“...the Alliance constructed a fortress north of the base constructed to accommodate the large bodied elder scientists (later to be called the City State of the Invincible Overlord when nomadic barbarians settled amongst the ruins thousands of years later)...Completing the dismantling and demolishing of all tools and machines not worth transporting, the Alliance star cruiser filled up with the colonists going off-planet and the Markrabs began the Uttermost War by destroying the cruiser, all satellite probes, and the Alliance space station. The planet itself was spared devastation as neither side wished to disrupt or destroy the unique ecological cauldron of immense scientific interest.”
- Bob Bledsaw on the origins of the Wilderlands
Because I have lots of life activity with things better to do, I doggedly continue to plug away on matters that are silly, obsessional and fantastical. Still trying to wrap my brain about how demographics subtly shape the feel and tone of a campaign world I started to shift into comparative mode.
The easiest target was Judges Guild's old warhorse of a setting, the Wilderlands. Easy because unlike many other old published D&D settings, the Guild folks thought and published a good deal more (and more rigorously) about the in-game implications of all this.
Sandwiched between the terse descriptions of hexes and settlements are these solid gold guidelines and sub-systems covering everything from population density to prospecting to semi-realistic cave systems. Helpfully a lot of that work has continued to recently (see here and here).
(Really the compilation of such little nuggets found in the Ready Ref sheets are one of the best—if worst presented—examples ever produced in classic D&D of how you can pull all the game elements together into an interesting “domain game”--but that's a matter for another post).
So let's do some number crunching. Again I'm going to focus on one area for my analysis, in this case I'm picking on Map 1, the area that covers the much-famed City State (and the most-densely inhabited place in that great stretch of wilderness.)
Trying to figure out what the square mileage of that map is a bit of a headache—with the smaller 5-mile hexes and poster-size you get a whopping 1768 hexes. I toss out all the full ocean hexes (244) and count partial water and small islands as half. That gives 1519 land hexes at 32,866.35 square miles (which incidentally makes it the size of Austria or Maine). Now because I am lazy I use a much more liberal count and count the total land areas (remember I only counted clear hexes in Veluna, a count that included the smallish wilderness areas inside its borders would decrease the population density even further by roughly 10 percent.)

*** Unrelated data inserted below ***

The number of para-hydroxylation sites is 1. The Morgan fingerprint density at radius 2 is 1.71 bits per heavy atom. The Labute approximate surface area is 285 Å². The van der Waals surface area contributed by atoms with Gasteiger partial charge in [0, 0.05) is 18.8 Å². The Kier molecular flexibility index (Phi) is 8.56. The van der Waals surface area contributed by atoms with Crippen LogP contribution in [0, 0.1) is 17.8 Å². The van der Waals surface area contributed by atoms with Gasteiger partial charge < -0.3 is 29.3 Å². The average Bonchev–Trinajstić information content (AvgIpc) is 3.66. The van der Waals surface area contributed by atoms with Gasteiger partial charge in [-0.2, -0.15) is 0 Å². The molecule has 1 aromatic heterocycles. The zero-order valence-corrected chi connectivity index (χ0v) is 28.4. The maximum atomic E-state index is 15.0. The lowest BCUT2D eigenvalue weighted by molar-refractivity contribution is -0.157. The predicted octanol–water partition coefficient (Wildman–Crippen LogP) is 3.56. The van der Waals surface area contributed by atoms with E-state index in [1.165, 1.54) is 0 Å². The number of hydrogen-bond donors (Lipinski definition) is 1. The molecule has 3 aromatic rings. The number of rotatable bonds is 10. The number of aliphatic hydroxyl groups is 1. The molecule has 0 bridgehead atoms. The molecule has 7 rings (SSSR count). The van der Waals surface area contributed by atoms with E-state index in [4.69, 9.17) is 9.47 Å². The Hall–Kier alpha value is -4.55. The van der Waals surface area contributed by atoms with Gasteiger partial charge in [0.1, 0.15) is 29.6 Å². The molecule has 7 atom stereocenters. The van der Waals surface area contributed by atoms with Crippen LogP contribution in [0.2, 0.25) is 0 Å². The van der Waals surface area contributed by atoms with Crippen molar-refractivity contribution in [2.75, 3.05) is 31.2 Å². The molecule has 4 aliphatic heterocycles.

Skipping to the chase (so as not to induce eye glazing):
City State area: 8.56 people/square mile, 281,667 total population.
Veluna (Folio): 4.89 people/square mile, 267,000 total population.
Veluna (3.5 ed): 12.24 people/square mile, 668,000 total population.
British Isles (circa 1300): 40 people/square mile.
France (circa 1300): 100 people/square mile.
Punchline is that the City State area is twice as densely settled as the old Veluna and not even that far off from the tripling revision of 3.5 edition (which I more and more think is likely closer to the original authorial intent).
Wilderlands though in my twisted, little mind owns up to the implications of being such a howlingly wild, post-apocalyptic place in a more explicit manner. The fallout from the Uttermost War and following calamities that happened to the former space colony of Ghenrek IV feel so much deeper and more cataclysmic when you eyeball those many maps and see the little pockets of civilizations.
The explicit variation of technology levels from the neolithic up to late Renaissance-seeming technologies reinforces this feeling. And with the smaller scale (six times smaller than the Darlene maps remember) how fragile civilization feels all the more obvious as you see how much bigger and closer in those large swaths of forest are.
In the Wilderlands there are no overarching large-scale polities with boundaries pushed up against each other. It's a place where an overgrown city-state (nay THE city-state) lead by a Lord Humungus-sounding “overlord” is one of the most organized bastions of civilization existent.
So what does that do to our view of the World of Greyhawk?
Sadly, it looks like the links to the Pegasus magazine issues on the Necromancer site are dead... Overall, though, have to agree - never met a fantasy setting that feels more clearly post-apocalyptic than the Wilderlands.ReplyDelete
The entire domain has fallen to grues now .. however, the Internet Archive has the download page and PDFs from Oct 2012Delete
You know I kind of like that the fact that the Wilderlands are that roaring in my mind as well. Thanks for an awesome article/blog post.ReplyDelete
There is something strange going on with the Pegasus Downloads - because I had dead links when I first tried them one or two years ago and I had functioning links a few weeks ago, much to my surprise... just checked, the date stamp (when I saved them) on the PDFs is 08-20-12. Huh!ReplyDelete
Ah! Found out, same page, different place. Try this link:ReplyDelete
Awesome! Many thanks.Delete
Nice find, I changed the link in the post to that. The demographics fan product is what you want.Delete
Love the population density map. I'm compelled to tinker with that idea now.... :evil:ReplyDelete
Earthdawn ("The ex-Theran province of Barsaive") has a similar feel, also due to post-apoc setting background.
Isn't that a beauty. I wish there was something comparable for other published settings.Delete
For anyone looking for said density map, it is here:Delete
It is indeed a beauty.